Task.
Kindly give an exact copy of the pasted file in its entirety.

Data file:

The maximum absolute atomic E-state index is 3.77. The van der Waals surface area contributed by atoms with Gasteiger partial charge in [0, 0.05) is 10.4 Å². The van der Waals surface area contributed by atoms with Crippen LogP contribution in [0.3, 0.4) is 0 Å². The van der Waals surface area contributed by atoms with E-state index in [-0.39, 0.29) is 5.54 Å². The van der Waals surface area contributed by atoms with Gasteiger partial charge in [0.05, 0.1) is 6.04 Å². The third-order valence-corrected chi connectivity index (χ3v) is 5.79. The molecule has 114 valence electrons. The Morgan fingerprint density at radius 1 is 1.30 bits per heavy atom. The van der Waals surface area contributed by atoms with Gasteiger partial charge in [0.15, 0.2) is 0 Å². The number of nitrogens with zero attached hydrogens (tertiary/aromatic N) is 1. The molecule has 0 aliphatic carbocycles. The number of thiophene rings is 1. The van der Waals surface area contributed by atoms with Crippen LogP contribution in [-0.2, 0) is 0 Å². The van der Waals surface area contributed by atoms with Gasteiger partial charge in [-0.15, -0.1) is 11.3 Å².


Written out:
The maximum absolute atomic E-state index is 3.77. The van der Waals surface area contributed by atoms with Gasteiger partial charge in [0, 0.05) is 10.4 Å². The van der Waals surface area contributed by atoms with Crippen LogP contribution in [0.3, 0.4) is 0 Å². The van der Waals surface area contributed by atoms with E-state index in [-0.39, 0.29) is 5.54 Å². The van der Waals surface area contributed by atoms with Gasteiger partial charge in [0.05, 0.1) is 6.04 Å². The third-order valence-corrected chi connectivity index (χ3v) is 5.79. The molecule has 114 valence electrons. The Morgan fingerprint density at radius 1 is 1.30 bits per heavy atom. The van der Waals surface area contributed by atoms with Gasteiger partial charge in [0.15, 0.2) is 0 Å². The number of nitrogens with zero attached hydrogens (tertiary/aromatic N) is 1. The molecule has 0 aliphatic carbocycles. The number of thiophene rings is 1. The van der Waals surface area contributed by atoms with Crippen LogP contribution in [-0.2, 0) is 0 Å². The van der Waals surface area contributed by atoms with Gasteiger partial charge in [-0.15, -0.1) is 11.3 Å².